Simultaneous Open Reduction and Salter Innominate Osteotomy for Developmental Dysplasia of the Hip

  • GK Museve


Objective: To highlight the presence of this uncommon developmental disorder in our set up and show that simultaneous open reduction and salter innominate osteotomy can restore normal hip development Design: Prospective study. Setting: Kenyatta National Hospital between 2002 and 2004. Subjects: Children with typical developmental dysplasia of the hip (DDH) who were 18 months and above were operated on. Methods: Clinical and radiological assessment of the hips was done and skin traction was applied for between two to four weeks until femoral head came down to the level of the acetabulum. Open reduction, iliopsoas and adductor releases, capsulorraphy and salter innominate osteotomy was then done. The graft was held by two smooth Kirschner (k) wires. Unlike Salter, the femoral head was held in the socket by a smooth Kwire. A hip spica was applied for 12 weeks and thereafter the children were allowed to mobilize freely at their own pace. Follow up clinical and radiological assessment was done. Results: Two female children with three congenital dislocations of the hips were operated. They were 18 months and three and a half years old at the time of the initial surgery. At follow up of between nine and 27 months, there was good initial clinical and radiological outcome. The average acetabular index dropped from an average of 41 degrees pre-operatively to an average of 18 degrees post-operatively. Conclusion: This operation redirects the acetabulum without deepening it, achieving good femoral head coverage. Long term follow is intended. Pooling of patients with this uncommon disorder in our environment is advocated to further develop surgical competency. Early competent screening of new born babies could enable early conservative management with good outcome.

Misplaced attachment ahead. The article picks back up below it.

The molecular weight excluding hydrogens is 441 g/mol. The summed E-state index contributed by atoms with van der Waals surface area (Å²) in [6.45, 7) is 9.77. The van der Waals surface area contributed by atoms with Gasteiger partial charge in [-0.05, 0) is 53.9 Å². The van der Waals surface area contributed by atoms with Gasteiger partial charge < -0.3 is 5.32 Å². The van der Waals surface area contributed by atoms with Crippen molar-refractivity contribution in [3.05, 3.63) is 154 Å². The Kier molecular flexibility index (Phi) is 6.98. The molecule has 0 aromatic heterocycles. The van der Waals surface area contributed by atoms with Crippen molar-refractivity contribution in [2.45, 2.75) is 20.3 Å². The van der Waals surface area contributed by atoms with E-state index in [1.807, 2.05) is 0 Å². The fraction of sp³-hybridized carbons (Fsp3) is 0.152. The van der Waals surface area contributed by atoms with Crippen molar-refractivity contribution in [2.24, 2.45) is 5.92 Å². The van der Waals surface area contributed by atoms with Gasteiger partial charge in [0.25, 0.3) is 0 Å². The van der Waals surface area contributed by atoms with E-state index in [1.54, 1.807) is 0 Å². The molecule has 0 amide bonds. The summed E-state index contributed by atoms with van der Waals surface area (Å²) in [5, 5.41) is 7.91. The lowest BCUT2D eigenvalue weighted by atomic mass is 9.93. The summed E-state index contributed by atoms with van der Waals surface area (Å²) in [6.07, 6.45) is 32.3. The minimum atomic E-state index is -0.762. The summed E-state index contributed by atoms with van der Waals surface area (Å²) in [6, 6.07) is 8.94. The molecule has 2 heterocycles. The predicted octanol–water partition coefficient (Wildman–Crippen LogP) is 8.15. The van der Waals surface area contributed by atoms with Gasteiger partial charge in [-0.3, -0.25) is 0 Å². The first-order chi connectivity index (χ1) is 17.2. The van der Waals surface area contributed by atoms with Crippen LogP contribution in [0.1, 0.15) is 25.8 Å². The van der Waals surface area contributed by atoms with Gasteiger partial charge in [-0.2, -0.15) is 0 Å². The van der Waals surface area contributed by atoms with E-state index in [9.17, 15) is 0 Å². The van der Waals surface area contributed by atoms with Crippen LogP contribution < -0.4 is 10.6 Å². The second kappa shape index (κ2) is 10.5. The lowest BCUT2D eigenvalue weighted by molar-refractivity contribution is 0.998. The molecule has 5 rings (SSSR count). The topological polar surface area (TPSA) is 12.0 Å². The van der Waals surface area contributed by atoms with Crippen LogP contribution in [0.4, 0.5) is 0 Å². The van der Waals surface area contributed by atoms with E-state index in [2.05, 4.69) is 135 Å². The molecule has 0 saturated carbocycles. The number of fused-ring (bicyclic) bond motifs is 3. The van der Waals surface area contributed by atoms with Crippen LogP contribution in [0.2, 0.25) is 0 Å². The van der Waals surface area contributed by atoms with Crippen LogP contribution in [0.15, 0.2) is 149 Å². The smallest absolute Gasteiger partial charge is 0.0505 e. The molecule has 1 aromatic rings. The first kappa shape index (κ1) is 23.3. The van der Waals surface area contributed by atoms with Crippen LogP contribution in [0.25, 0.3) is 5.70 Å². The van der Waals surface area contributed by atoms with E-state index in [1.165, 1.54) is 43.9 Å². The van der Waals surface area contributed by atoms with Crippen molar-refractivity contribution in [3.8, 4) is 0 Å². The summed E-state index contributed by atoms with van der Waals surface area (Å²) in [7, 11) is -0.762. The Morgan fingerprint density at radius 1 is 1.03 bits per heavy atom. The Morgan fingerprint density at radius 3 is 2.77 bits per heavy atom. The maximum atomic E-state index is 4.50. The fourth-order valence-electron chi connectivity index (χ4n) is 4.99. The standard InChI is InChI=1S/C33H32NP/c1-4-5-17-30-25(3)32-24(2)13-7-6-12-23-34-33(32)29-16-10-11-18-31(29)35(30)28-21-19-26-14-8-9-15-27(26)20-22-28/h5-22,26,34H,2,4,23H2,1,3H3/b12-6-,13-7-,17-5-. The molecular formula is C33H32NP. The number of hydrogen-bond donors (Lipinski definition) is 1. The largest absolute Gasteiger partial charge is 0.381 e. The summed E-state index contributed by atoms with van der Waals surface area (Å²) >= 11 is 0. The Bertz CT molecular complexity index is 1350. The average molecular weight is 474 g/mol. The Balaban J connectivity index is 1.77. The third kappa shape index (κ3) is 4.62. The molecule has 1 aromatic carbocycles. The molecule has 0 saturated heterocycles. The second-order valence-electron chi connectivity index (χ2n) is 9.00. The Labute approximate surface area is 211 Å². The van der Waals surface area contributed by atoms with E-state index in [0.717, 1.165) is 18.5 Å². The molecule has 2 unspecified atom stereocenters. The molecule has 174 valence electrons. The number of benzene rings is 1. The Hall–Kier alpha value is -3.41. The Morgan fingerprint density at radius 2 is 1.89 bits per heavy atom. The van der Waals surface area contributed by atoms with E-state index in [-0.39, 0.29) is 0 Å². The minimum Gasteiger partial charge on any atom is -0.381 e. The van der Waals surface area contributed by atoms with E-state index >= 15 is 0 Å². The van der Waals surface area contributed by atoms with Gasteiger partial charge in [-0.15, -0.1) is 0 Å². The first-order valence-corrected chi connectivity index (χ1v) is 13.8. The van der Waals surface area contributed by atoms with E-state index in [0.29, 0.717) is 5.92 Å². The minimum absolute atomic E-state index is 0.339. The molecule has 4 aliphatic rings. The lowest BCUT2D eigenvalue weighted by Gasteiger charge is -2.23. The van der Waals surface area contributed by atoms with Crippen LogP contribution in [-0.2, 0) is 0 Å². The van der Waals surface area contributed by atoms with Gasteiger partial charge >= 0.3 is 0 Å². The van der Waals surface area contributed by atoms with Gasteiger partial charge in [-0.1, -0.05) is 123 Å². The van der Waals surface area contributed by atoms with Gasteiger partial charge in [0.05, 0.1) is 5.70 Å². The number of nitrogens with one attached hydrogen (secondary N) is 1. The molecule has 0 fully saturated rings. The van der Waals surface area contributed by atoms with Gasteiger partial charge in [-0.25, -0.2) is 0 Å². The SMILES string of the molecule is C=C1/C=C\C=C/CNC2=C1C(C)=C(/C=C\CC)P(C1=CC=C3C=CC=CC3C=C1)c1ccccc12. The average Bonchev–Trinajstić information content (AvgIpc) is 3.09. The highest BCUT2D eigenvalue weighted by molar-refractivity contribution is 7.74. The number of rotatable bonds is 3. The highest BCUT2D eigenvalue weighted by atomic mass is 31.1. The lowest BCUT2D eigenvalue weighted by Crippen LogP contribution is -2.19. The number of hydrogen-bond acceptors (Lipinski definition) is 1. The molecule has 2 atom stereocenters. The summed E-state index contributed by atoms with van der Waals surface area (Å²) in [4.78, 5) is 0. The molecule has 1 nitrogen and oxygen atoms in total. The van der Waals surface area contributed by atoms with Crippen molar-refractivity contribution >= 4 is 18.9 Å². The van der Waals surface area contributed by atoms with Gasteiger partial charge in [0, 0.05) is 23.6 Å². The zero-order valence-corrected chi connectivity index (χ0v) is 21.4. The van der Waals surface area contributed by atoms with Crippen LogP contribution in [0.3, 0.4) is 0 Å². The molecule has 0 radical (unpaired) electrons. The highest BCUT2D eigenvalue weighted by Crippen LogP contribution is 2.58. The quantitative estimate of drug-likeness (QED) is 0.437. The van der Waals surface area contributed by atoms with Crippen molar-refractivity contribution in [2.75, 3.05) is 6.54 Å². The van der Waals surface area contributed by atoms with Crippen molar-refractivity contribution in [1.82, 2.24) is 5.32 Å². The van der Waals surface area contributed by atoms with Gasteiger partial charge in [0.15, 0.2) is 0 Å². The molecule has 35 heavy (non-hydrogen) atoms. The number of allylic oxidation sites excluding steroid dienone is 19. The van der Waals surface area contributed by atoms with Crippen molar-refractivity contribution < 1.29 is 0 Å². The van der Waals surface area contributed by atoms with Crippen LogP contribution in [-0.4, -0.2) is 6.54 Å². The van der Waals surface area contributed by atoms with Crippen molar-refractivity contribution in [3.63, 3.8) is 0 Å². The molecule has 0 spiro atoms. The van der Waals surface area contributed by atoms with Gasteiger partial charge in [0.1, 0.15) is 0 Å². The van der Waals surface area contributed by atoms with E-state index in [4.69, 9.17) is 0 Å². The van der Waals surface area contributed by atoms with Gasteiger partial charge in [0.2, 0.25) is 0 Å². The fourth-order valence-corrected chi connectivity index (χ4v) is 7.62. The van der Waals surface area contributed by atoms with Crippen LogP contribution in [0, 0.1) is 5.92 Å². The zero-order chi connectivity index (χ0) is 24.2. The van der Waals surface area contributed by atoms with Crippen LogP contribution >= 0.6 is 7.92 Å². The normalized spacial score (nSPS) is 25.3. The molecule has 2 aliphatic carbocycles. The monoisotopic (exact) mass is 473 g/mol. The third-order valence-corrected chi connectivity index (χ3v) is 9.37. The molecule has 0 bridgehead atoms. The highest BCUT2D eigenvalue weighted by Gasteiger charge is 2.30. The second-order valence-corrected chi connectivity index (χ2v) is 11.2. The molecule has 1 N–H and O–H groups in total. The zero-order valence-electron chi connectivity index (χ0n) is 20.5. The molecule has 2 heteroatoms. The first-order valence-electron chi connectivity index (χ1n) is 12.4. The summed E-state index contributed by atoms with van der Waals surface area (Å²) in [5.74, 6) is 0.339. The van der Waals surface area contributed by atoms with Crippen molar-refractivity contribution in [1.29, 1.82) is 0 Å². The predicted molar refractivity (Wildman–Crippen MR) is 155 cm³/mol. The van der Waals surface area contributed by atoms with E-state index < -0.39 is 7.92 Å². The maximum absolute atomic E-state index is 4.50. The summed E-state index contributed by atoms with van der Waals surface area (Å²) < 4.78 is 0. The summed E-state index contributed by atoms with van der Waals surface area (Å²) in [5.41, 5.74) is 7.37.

Journal Identifiers

eISSN: 1994-1072
print ISSN: 1994-1072